Betfair is returning to its roots with a new campaign that puts its peer-to-peer betting exchange front-and-centre in a bid to appeal to early adopters and novices alike.

Taking creative inspiration from Oscar-winning film The Big Short and the way its characters use simple analogies to explain complex concepts, Betfair has enlisted the help of actor Clive Owen to demystify the process of peer-to-peer betting.

The campaign, devised by Leo Burnett London, features 40 individually scripted ads using real-life scenarios and analogies to simplify the betting process. Running online and across TV, radio and social, the campaign covers everything from the benefits of using the exchange to how to set your own odds.

The advertising has been designed “with a digital lens”, explains brand director Stephen Mault, who is convinced the old school method of editing down a 30-second TV ad for online is dead.

In fact, Betfair plans to spend less money on advertising around live sport and has moved more media spend over to digital as the whistle-to-whistle ban on gambling advertising comes into force for the 2019/2020 football season, starting with the Championship this weekend.

Mault believes the whistle-to-whistle ban is a big opportunity for brands that want to be progressive and have a desire to innovate.

“It’s a real opportunity for us to take the lead and not just rely on 30-second TV ads during live Premier League football,” he tells Marketing Week.

“We will look to reach our audience on other channels and other times, communicating the message through digital, which allows us to take them on more of a journey, as opposed to relying on 30-second TV ads to do the trick.”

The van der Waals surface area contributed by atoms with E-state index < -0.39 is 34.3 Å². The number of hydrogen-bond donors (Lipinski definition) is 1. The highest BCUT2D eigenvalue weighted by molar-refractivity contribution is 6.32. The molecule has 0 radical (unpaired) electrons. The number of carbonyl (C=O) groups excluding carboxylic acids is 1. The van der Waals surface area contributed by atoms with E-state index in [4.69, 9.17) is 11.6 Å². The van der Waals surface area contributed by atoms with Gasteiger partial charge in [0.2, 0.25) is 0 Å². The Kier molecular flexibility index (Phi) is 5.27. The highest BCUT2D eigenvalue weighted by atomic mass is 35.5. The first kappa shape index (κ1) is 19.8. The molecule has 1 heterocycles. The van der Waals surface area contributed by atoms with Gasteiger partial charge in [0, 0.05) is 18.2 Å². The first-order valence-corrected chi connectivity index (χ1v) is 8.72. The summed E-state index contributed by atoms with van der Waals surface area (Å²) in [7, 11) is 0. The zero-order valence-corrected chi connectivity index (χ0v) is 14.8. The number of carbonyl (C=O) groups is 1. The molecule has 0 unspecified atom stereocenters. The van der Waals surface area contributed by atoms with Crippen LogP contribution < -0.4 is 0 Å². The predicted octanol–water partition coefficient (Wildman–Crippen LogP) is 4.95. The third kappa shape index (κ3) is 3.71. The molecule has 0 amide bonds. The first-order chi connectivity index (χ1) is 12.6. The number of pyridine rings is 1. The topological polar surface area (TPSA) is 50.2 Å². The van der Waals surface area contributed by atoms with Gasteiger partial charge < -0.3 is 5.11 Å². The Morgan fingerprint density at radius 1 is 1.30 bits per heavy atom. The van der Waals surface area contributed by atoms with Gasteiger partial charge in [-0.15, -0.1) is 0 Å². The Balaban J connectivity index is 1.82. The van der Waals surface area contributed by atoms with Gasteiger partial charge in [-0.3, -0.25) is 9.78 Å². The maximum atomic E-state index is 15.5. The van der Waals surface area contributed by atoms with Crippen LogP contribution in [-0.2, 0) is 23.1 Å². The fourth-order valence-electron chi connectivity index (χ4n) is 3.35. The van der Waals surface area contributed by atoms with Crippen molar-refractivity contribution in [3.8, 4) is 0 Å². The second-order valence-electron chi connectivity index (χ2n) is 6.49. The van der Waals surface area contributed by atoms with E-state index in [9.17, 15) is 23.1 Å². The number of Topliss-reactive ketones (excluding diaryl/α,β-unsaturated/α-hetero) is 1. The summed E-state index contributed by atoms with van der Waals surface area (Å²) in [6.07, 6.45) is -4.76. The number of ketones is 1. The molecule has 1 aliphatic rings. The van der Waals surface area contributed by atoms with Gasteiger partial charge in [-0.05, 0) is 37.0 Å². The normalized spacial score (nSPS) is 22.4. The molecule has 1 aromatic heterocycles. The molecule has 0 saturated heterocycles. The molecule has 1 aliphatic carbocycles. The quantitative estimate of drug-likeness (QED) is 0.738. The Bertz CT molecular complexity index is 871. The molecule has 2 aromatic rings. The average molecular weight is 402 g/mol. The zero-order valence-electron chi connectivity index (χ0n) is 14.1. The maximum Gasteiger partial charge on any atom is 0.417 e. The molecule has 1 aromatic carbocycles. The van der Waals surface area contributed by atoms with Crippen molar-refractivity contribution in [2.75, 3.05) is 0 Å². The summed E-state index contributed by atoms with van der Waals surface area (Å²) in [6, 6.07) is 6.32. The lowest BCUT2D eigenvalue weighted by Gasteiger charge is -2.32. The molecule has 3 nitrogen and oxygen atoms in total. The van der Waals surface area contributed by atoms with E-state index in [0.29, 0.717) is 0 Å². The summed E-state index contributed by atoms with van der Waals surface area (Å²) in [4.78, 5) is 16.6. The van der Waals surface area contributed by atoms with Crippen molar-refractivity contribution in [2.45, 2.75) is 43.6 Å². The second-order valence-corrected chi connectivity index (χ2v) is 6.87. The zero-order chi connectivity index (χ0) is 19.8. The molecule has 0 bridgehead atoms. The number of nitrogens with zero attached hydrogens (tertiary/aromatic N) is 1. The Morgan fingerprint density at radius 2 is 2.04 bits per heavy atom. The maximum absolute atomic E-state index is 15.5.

As well as bringing the campaign to life online, Betfair wants to break down barriers to understanding peer-to-peer betting with the introduction of an education hub featuring bite-size tips on how to use the exchange.

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Betfair knows the education piece is crucial if it wants to stand out in a highly competitive gambling market and reach bettors looking for a different experience.

On the Betfair Exchange, which makes more trades than the London Stock Market, the price is set by individuals, not the bookmaker. Bettors set the odds at the level they think is right; the volume of bets coming in and out will show if the market thinks it is fair. Players can suggest odds, ‘back’ a bet or place a ‘lay’ bet, which is betting on an outcome not to happen.

If a player decides to take the bet and puts money into the market the pot grows. The overall pot of money people can bet against is known as the liquidity.

Players on the Betfair Exchanges can bet on everything from Premier League football to when the UK will leave the EU.

Politics is one of the hottest topics on the exchange, with the 2016 US presidential election becoming Betfair’s biggest ever traded market on the exchange. The staggering £119m pot dwarfs any other event in the brand’s history, including World Cup finals.